TULSA, Okla. (Oct. 2, 2014) - The Texas House of Representatives Environmental Regulation Committee met Monday and Tuesday to review the Environmental Protection Agency’s (EPA) carbon-cutting Clean Energy Plan proposed by President Barack Obama to battle greenhouse gas emissions. Under the proposed rule for existing power plants, Texas would be required to cut its power plant carbon emissions 41 percent by 2020. Gas Processors Association (GPA) Chairman of the Board Joel Moxley provided testimony during the hearings, explaining the need for regulatory certainty and its importance to the midstream energy sector.
GPA is a non-profit trade organization with nearly 130 corporate members that provide a variety of midstream energy services across the United States. GPA companies are at the forefront of the U.S. shale revolution and have invested hundreds of millions of dollars over the past decade to expand Texas facilities in and around the Mont Belvieu hub to handle natural gas liquids from not only Texas sources, but also from new shale production in states such as Pennsylvania, West Virginia, Ohio, North Dakota and Wyoming.
“When GPA last testified before your committee, we were here to urge your support for HB 788 allowing the Texas Commission on Environmental Quality to authorize greenhouse gas permits in the state of Texas,” said Moxley, senior vice president of operations for Crestwood Midstream. “I want to thank you for supporting that HB 788 and voting it into passage. But, a lot has changed since then.”
Moxley explained that with the U.S. Supreme Court’s decision in the greenhouse gas case, minor sources of conventional pollutants have greater certainty in permitting and reiterated that most of the facilities to be built by midstream companies are minor sources of greenhouse gas emissions.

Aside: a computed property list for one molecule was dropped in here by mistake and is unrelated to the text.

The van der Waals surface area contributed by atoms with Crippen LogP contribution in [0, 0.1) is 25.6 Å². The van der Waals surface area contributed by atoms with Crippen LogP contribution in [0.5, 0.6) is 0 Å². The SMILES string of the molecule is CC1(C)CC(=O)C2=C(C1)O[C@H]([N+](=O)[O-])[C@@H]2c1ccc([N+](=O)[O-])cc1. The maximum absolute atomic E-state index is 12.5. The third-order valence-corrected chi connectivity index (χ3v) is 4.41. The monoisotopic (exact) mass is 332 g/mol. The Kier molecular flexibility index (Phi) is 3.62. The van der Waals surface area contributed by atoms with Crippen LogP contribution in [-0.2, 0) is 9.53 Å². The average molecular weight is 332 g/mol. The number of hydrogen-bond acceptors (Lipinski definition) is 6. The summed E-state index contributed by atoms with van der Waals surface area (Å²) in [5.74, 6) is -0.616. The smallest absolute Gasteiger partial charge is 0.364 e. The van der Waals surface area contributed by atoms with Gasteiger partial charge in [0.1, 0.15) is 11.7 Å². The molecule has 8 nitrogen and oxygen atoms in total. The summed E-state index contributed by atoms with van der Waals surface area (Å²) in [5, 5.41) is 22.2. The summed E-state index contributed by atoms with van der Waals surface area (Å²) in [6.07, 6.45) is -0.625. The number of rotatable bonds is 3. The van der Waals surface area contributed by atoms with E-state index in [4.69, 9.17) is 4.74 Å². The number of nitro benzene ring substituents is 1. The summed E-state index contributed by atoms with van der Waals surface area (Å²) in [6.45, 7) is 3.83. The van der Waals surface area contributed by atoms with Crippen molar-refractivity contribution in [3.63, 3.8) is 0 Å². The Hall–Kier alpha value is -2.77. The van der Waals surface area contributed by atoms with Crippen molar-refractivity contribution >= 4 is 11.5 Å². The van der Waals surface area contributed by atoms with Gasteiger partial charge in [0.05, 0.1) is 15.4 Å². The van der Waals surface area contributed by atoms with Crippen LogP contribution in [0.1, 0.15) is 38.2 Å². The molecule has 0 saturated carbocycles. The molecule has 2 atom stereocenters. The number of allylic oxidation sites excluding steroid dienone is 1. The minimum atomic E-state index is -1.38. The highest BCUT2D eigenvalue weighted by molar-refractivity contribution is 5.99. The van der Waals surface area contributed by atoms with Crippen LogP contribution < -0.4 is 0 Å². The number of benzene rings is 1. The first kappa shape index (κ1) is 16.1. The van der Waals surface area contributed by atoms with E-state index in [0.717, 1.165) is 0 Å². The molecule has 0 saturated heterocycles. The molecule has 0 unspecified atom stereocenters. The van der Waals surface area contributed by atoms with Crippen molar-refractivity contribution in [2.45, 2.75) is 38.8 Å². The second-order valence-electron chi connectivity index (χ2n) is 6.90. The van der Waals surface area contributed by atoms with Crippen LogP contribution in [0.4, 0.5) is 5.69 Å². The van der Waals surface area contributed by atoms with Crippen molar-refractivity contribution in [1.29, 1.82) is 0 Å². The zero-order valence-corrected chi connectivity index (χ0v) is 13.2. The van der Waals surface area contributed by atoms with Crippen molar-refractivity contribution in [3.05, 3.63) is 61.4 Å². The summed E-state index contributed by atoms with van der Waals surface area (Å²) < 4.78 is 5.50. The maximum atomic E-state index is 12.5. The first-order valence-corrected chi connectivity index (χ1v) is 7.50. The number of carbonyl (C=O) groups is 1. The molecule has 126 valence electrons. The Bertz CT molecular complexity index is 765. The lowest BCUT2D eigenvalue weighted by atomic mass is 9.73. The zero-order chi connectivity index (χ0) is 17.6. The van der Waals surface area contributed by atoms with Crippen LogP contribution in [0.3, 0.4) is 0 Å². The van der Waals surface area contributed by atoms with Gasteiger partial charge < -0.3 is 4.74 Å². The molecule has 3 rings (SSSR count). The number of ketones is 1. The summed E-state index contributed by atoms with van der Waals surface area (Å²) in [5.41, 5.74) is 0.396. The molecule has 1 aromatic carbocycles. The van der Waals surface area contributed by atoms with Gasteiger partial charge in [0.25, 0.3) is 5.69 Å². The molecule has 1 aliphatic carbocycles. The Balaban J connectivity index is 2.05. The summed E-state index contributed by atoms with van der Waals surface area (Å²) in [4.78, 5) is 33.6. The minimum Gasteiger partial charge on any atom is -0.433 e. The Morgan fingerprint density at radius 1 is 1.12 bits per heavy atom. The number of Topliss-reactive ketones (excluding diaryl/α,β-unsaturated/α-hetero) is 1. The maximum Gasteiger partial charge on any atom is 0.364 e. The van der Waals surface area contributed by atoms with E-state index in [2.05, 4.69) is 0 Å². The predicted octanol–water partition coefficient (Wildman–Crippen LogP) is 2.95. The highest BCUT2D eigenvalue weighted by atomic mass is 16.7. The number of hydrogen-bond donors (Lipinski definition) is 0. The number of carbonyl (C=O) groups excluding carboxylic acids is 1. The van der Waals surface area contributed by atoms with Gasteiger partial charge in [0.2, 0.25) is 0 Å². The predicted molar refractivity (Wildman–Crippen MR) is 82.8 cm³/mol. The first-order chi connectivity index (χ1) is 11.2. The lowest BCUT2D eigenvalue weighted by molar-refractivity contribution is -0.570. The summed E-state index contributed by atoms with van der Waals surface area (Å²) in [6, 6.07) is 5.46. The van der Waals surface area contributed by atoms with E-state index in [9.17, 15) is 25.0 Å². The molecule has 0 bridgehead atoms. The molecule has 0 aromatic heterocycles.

“With the inevitable increase in demand for natural gas that the Clean Power Plan will ultimately generate, regulatory certainty is paramount for this industry. Siting of pipelines, expansion of existing or construction of new gas processing plants all will be necessary components if EPA’s initiative under the Clean Power Plan is to be realized,” Moxley said.
“GPA applauds the Supreme Court decision and welcomes its impact on the industry. Because here is also what has changed: according to the Texas Pipeline Association’s (TPA) recent study done by Texas Tech University, the economic output by the midstream industry that spent $33 billion in 2013 will spend $374 billion over the next 10 years. The state of Texas has the highest rig count of any U.S. state by a factor of over four. Wells need gathering pipelines, compressor stations, gas treating and processing to make oil and gas market ready and to transport to markets,” Moxley testified. “More than ever before, our state’s economy will be propelled by this industry. The member companies of GPA and TPA stand ready to do their part; however, we can only do so in an environment of regulatory certainty.”
The Gas Processors Association (GPA) has served the U.S. energy industry since 1921 as an incorporated non-profit trade association. GPA is composed of 130 corporate members that are engaged in the gathering and processing of natural gas into merchantable pipeline gas, commonly referred to in the industry as "midstream activities." Such processing includes the removal of impurities from the raw gas stream produced at the wellhead, as well as the extraction for sale of natural gas liquid products (NGLs) such as ethane, propane, butane and natural gasoline. GPA members account for more than 90 percent of the NGLs produced in the United States from natural gas processing.
GPA is headquartered in Tulsa, Okla., but a majority of GPA member companies operate within Texas, and 53 of its members have corporate offices located in Texas. GPA member companies have facilities in 75 counties throughout the state and own or operate hundreds of facilities such as gas processing plants and compressor stations, and tens of thousands of miles of gas pipelines and gathering lines. GPA member companies employ more than 20,000 Texans.
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